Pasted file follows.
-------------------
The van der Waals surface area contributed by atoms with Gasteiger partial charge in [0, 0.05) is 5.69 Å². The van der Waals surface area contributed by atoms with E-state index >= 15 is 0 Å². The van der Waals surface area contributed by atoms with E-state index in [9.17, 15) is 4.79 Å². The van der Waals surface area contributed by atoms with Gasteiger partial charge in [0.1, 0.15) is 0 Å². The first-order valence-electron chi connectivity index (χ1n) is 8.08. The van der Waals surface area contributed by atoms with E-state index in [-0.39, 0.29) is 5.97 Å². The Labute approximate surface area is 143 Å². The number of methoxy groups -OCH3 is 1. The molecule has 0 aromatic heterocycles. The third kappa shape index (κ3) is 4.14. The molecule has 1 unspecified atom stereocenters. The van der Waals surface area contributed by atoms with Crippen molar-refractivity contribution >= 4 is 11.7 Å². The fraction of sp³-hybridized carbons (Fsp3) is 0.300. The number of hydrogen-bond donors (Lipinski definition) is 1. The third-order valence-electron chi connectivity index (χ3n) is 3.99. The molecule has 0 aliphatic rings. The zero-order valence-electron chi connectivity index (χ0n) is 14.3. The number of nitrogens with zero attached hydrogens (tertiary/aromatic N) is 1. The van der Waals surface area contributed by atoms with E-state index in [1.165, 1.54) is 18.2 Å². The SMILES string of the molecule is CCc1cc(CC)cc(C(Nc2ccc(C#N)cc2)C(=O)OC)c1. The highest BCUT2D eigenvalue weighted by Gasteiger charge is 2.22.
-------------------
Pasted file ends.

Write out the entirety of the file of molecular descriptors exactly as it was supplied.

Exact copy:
The van der Waals surface area contributed by atoms with Gasteiger partial charge in [0, 0.05) is 5.69 Å². The van der Waals surface area contributed by atoms with E-state index >= 15 is 0 Å². The van der Waals surface area contributed by atoms with E-state index in [9.17, 15) is 4.79 Å². The van der Waals surface area contributed by atoms with Gasteiger partial charge in [0.1, 0.15) is 0 Å². The first-order valence-electron chi connectivity index (χ1n) is 8.08. The van der Waals surface area contributed by atoms with E-state index in [-0.39, 0.29) is 5.97 Å². The Labute approximate surface area is 143 Å². The number of methoxy groups -OCH3 is 1. The molecule has 0 aromatic heterocycles. The third kappa shape index (κ3) is 4.14. The molecule has 1 unspecified atom stereocenters. The van der Waals surface area contributed by atoms with Crippen molar-refractivity contribution >= 4 is 11.7 Å². The fraction of sp³-hybridized carbons (Fsp3) is 0.300. The number of hydrogen-bond donors (Lipinski definition) is 1. The third-order valence-electron chi connectivity index (χ3n) is 3.99. The molecule has 0 aliphatic rings. The zero-order valence-electron chi connectivity index (χ0n) is 14.3. The number of nitrogens with zero attached hydrogens (tertiary/aromatic N) is 1. The van der Waals surface area contributed by atoms with E-state index in [1.165, 1.54) is 18.2 Å². The SMILES string of the molecule is CCc1cc(CC)cc(C(Nc2ccc(C#N)cc2)C(=O)OC)c1. The highest BCUT2D eigenvalue weighted by Gasteiger charge is 2.22.